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Justice Ajit Prakash Shah, Former Chief Justice of Delhi High Court, Chairman, 20th Law Commission of India has evaluated the concept of Right to Recall and published vide 255th Report under Chapter XII rejecting this proposal and the report was submitted to the then Hon’ble Union Law & Justice Minister Mr. D.V. Sadananda Gowda vide D.O. No.6(3)/240/2013-LC(LS) dated 12th March 2015.

The Right to Recall ('RTR') is a process in democracy by which an elected representative is recalled on account of under-performance, corruption, or mismanagement while still in office, by filing a petition that results in Bye-election. Though there are demands for introducing this system at the state and parliamentary level. However, proponents of RTR have not detailed the governing procedural framework, namely the percentage of electors needed to sign the petition; the grounds for initiating recall, or indeed whether any grounds are necessary; the minimum period, after which recall can be initiated; nor specified the authority competent to decide whether to commence the recall based on the satisfaction of certain pre-conditions. Other questions such as determining whether voters who did not vote in the original election can initiate a recall, whether there can be repeated recall petitions, and whether the recall representative is disqualified from standing in the bye-elections from that or any constituency also require democratic consensus.

The National Commission to Review the Working of the Constitution (NCRWC)

Ministry of Law, Justice and Company Affairs Department of Legal Affairs, Government of India has set up the National Commission to Review the Working of the Constitution vide Government Resolution dated 22 February, 2000. The terms of reference stated that the Commission examined, in the light of the experience of the past 50 years, as to how best the Constitution can respond to the changing needs of efficient, smooth and effective system of governance and socio-economic development of modern India within the framework of Parliamentary democracy, and to recommend changes, that are required in the provisions of the Constitution without interfering with its basic structure or features. The Commission submitted its report in two volumes to the Government on 31st March, 2002. It may be noted that the 255th Law Commission Report had mentioned in Chapter 12 Clause 1 that the NCRWC report 2001 did not support the introduction of RTR finding it either 'impracticable or unnecessary'. However the report under Chapter 4 has dealt extensively about the Electoral processes and Political parties wherein the Objectives of the Founding Fathers, Provisions of the Constitution, Magnitude of the task, Successes and failures, Identifying the problem areas, Attempts at reforms, Suggested reform options, Electoral rolls and voter ID, Electronic Voting Machines (EVMs), Booth capturing and rigging, Caste and communal hatred, Criminalization, Corrupt practices and election petitions, High cost of elections and abuse of money power, Reducing the cost of elections, Question of representational legitimacy, Delimitation of constituencies, Defections, Oversized Council of Ministers , Problems of Instability, the eligibility of non-Indian born citizens to hold high offices, Appointment of the Election Commissioners and State Election Commissioners, Candidates owing Government dues, Office of profit, Constitution and Law in relation to Political Parties, Law for political parties, Recognition of parties, Needs for stability, Scourge of criminalization, Funding political parties and Election returns. (This process is prescribed only for provisions under RTR prescribed for local elections in Chhattisgarh, Madhya Pradesh, Rajasthan, and Maharashtra. (Section 47 of the Chhattisgarh Nagar Palika Act of 1961 provides for the right to recall of elected presidents for non-performance. The recall process is initiated when ¾ of the total elected representatives within the urban bodies write to the district collector demanding recall.).It is still a mystery that though twenty years have passed no further study to find out concrete legal solutions have helped to address these issues related to Elections as each and every issue mentioned above still persists to explore the need for expand the electoral reforms in our country.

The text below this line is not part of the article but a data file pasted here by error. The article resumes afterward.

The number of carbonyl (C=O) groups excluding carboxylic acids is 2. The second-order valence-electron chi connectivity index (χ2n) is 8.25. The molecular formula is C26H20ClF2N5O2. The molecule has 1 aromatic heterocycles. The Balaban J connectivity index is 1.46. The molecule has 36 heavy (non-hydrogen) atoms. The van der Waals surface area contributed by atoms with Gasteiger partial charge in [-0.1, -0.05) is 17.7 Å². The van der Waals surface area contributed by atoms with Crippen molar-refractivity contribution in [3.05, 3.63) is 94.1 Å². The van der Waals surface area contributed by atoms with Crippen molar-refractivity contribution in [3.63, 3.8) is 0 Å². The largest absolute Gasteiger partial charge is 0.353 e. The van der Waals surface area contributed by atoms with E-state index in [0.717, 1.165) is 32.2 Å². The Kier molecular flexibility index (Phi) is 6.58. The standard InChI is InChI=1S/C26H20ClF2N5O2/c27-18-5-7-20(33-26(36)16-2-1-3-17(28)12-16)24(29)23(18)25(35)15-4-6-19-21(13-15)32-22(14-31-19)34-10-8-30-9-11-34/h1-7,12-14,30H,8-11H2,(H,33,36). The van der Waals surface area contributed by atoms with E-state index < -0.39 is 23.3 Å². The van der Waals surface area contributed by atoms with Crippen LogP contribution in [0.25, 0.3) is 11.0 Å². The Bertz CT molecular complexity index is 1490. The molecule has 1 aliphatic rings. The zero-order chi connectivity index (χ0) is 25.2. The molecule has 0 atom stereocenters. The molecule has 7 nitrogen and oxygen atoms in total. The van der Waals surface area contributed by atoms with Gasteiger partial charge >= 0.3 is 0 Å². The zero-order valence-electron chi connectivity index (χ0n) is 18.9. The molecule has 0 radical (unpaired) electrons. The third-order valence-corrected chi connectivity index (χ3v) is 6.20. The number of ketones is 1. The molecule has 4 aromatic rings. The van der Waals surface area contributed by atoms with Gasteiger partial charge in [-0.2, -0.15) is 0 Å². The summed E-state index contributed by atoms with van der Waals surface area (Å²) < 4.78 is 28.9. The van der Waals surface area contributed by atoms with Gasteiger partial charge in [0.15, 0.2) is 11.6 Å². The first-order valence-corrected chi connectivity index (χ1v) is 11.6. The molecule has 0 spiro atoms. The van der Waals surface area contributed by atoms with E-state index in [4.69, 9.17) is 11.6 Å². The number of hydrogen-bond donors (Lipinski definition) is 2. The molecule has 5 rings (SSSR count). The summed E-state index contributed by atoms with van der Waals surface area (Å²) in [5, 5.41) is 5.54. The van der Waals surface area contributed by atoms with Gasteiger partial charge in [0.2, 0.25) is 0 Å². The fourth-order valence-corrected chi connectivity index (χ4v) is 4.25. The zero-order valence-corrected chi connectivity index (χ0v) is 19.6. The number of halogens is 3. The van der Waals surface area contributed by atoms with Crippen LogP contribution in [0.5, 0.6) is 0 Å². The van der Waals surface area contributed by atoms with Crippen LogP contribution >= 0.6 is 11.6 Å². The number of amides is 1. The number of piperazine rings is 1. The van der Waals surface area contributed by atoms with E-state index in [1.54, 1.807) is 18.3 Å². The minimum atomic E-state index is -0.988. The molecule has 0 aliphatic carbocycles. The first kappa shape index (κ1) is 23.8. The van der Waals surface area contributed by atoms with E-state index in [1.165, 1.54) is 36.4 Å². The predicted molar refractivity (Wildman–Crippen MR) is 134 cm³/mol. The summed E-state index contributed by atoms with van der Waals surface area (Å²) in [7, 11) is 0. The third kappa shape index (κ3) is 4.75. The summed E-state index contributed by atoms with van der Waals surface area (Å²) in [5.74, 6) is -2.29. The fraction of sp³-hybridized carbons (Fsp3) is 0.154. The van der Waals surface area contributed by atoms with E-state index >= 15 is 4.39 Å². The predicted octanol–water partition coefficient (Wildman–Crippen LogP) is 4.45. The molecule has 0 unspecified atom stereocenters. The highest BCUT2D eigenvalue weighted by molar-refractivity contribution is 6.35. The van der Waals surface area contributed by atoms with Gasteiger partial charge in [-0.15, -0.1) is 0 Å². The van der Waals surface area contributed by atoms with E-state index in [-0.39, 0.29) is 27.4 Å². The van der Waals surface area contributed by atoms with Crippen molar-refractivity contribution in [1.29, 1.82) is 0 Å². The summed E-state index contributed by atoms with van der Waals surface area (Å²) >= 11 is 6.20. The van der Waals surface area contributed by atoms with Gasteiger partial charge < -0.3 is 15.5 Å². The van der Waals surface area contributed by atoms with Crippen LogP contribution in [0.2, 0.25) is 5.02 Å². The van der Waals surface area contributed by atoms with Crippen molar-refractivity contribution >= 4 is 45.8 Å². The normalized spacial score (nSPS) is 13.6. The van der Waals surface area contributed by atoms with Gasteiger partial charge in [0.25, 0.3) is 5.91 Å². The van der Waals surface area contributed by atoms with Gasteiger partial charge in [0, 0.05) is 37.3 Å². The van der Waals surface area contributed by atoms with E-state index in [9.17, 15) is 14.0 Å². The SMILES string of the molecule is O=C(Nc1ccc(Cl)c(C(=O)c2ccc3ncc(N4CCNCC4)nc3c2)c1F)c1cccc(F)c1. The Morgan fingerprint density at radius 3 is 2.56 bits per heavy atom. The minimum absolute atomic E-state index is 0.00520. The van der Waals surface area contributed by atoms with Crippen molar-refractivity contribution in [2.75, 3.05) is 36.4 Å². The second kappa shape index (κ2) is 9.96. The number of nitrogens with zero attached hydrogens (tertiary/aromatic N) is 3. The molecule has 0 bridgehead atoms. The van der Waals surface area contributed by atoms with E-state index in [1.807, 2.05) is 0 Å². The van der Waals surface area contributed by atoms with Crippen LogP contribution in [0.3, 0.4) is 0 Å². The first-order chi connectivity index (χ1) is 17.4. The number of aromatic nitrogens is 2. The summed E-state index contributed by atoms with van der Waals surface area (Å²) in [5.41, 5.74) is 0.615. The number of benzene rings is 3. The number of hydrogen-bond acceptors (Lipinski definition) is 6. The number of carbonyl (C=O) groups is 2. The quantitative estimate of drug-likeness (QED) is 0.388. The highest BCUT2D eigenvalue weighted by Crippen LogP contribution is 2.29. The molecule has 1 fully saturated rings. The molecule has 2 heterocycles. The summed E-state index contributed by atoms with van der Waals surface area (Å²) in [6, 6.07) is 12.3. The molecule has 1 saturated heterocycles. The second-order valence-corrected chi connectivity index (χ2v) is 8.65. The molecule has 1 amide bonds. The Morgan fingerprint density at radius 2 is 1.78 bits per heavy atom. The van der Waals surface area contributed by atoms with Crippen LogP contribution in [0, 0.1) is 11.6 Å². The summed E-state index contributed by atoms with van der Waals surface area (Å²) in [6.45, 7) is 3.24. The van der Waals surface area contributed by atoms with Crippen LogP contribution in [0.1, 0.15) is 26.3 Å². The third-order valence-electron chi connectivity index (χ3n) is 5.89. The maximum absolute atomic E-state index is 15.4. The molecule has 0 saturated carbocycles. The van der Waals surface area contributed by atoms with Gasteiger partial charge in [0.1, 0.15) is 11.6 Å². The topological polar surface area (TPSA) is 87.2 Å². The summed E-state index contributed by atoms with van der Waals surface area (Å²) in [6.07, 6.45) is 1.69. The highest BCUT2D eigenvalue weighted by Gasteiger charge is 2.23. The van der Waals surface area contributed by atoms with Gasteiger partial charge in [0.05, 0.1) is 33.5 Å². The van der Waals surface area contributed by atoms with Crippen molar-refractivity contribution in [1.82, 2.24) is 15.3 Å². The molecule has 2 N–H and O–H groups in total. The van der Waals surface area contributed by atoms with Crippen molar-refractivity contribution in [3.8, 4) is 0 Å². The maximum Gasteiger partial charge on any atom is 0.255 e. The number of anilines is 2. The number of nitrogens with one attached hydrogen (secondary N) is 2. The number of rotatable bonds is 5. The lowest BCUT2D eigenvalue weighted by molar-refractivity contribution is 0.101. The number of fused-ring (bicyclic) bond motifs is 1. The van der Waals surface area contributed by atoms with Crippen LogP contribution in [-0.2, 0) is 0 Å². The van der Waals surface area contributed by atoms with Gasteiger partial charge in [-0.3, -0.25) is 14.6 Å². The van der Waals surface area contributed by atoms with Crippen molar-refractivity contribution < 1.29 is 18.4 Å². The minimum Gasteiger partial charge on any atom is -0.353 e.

Hence this article is a small attempt to revisit the arguments put forth For and Against the RTR and the proposal was rejected on the basis of the recommendations of the Law Commission on Analytical basis as no further study has been explored or published as a report in public domain for nearly two decades now and was not considering the same in any form.

Analysing the Arguments For and Against the RTR

The arguments supporting the RTR primarily emphasize the importance of direct democracy in holding elected representatives to account by requiring them to seek post-election approval of their electorates. By providing a tool to dissatisfied citizens to rectify their mistake through 'de- election' of their representatives, RTR serves to deter their underperformance, mismanagement, corruption, or apathy. Hence the arguments for and against RTR were put forth based on non-feasibility and impractical citing examples from other countries without exploring new methods to study and enact new laws in our Indian Perceptive. One can visualize that Bad Examples never justify adopting or reject any argument especially when the dynamism of our Polity has proved to flexible and adaptive to address to perennial issues. It is still inexplicable to find out as to why only few arguments were advanced supporting RTR when compared to many irrelevant and hypothetical statements were submitted against RTR. Let us recall and analyze all the versions submitted before the Law Commission to enlarge the concept of Right to Recall as under: